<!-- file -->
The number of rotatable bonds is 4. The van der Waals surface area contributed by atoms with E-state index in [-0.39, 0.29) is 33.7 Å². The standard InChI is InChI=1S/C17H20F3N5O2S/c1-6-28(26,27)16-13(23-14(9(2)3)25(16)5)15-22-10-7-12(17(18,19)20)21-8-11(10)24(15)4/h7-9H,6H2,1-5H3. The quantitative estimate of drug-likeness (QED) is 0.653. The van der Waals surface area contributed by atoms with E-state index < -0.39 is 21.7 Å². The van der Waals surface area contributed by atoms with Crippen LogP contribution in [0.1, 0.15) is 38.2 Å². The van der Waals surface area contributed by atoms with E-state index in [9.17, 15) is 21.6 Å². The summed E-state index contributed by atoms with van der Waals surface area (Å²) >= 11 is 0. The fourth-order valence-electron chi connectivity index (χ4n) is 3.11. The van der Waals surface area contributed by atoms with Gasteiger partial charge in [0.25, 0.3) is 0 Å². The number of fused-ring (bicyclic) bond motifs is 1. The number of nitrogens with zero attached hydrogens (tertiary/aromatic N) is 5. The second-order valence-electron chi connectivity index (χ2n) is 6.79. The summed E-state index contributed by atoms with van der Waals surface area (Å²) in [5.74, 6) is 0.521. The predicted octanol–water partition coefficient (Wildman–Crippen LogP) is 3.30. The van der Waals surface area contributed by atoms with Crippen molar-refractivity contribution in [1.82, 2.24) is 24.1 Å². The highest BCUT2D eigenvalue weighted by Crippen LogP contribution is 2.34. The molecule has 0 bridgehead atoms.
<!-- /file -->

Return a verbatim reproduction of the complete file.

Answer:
The number of rotatable bonds is 4. The van der Waals surface area contributed by atoms with E-state index in [-0.39, 0.29) is 33.7 Å². The standard InChI is InChI=1S/C17H20F3N5O2S/c1-6-28(26,27)16-13(23-14(9(2)3)25(16)5)15-22-10-7-12(17(18,19)20)21-8-11(10)24(15)4/h7-9H,6H2,1-5H3. The quantitative estimate of drug-likeness (QED) is 0.653. The van der Waals surface area contributed by atoms with E-state index < -0.39 is 21.7 Å². The van der Waals surface area contributed by atoms with Crippen LogP contribution in [0.1, 0.15) is 38.2 Å². The van der Waals surface area contributed by atoms with E-state index in [9.17, 15) is 21.6 Å². The summed E-state index contributed by atoms with van der Waals surface area (Å²) >= 11 is 0. The fourth-order valence-electron chi connectivity index (χ4n) is 3.11. The van der Waals surface area contributed by atoms with Gasteiger partial charge in [0.25, 0.3) is 0 Å². The number of fused-ring (bicyclic) bond motifs is 1. The number of nitrogens with zero attached hydrogens (tertiary/aromatic N) is 5. The second-order valence-electron chi connectivity index (χ2n) is 6.79. The summed E-state index contributed by atoms with van der Waals surface area (Å²) in [5.74, 6) is 0.521. The predicted octanol–water partition coefficient (Wildman–Crippen LogP) is 3.30. The van der Waals surface area contributed by atoms with Crippen molar-refractivity contribution in [1.82, 2.24) is 24.1 Å². The highest BCUT2D eigenvalue weighted by Crippen LogP contribution is 2.34. The molecule has 0 bridgehead atoms.